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Firefighter Settlement Payments Unlikely To Reignite City/County Feud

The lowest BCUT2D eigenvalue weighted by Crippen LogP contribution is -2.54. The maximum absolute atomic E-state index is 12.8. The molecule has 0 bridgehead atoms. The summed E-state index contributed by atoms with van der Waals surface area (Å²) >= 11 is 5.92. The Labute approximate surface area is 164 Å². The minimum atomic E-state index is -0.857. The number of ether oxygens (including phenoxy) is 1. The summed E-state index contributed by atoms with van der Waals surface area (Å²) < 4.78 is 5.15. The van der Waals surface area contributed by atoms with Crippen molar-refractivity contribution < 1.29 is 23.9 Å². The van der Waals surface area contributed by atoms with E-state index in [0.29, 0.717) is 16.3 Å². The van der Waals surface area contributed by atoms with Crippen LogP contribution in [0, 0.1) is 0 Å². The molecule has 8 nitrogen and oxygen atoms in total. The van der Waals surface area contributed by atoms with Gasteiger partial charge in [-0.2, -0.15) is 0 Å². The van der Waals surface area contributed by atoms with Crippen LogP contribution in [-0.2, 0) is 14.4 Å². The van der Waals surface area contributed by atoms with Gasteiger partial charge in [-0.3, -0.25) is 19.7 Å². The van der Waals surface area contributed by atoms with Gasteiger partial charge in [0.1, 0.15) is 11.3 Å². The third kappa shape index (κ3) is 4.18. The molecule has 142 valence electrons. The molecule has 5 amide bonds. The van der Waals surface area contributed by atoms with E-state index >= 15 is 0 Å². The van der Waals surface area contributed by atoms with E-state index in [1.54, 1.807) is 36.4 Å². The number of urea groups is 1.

To finance a legal settlement with firefighters, Mayor Greg Fischer has proposed taking two steps his predecessor didn't, with a result that some leaders say will be less divisive for the city.The city owes about $14 million to a group of firefighters who were underpaid for overtime for years. Fischer has asked the council to let him borrow $10 million from the Water Company and pay the rest out of the city's nearly $65 million rainy day fund. Both accounts would be repaid over the following years.Last year, the council issued $35 million in bonds to finance a similar settlement. Since the firefighters were underpaid by the old city before merger, many suburban residents didn't think their tax dollars should go to the settlement. But the city owns the Water Company, and Metro Councilman Kevin Kramer the new settlement will not likely be very controversial."Bringing the Water Company in is a tremendous asset this city brought. So borrowing against a city asset should diminish some of that debate/discussion about the urban versus suburban. I don't get a sense this time that that is really going to come back up as an issue," he says, adding that he's pleased with the idea, "I think it was refreshing to see that [Fischer] was willing to consider a suggestion made by folks on the council. [Last year] we requested/required of Mayor Abramson that he would send a letter to the Water Company asking them to contribute. The letter that he sent over…it really wasn't a very compelling letter."Council members also suggested tapping the rainy day fund last year. The Board of Water Works will vote on the loan Tuesday. The council will vote on it Thursday.

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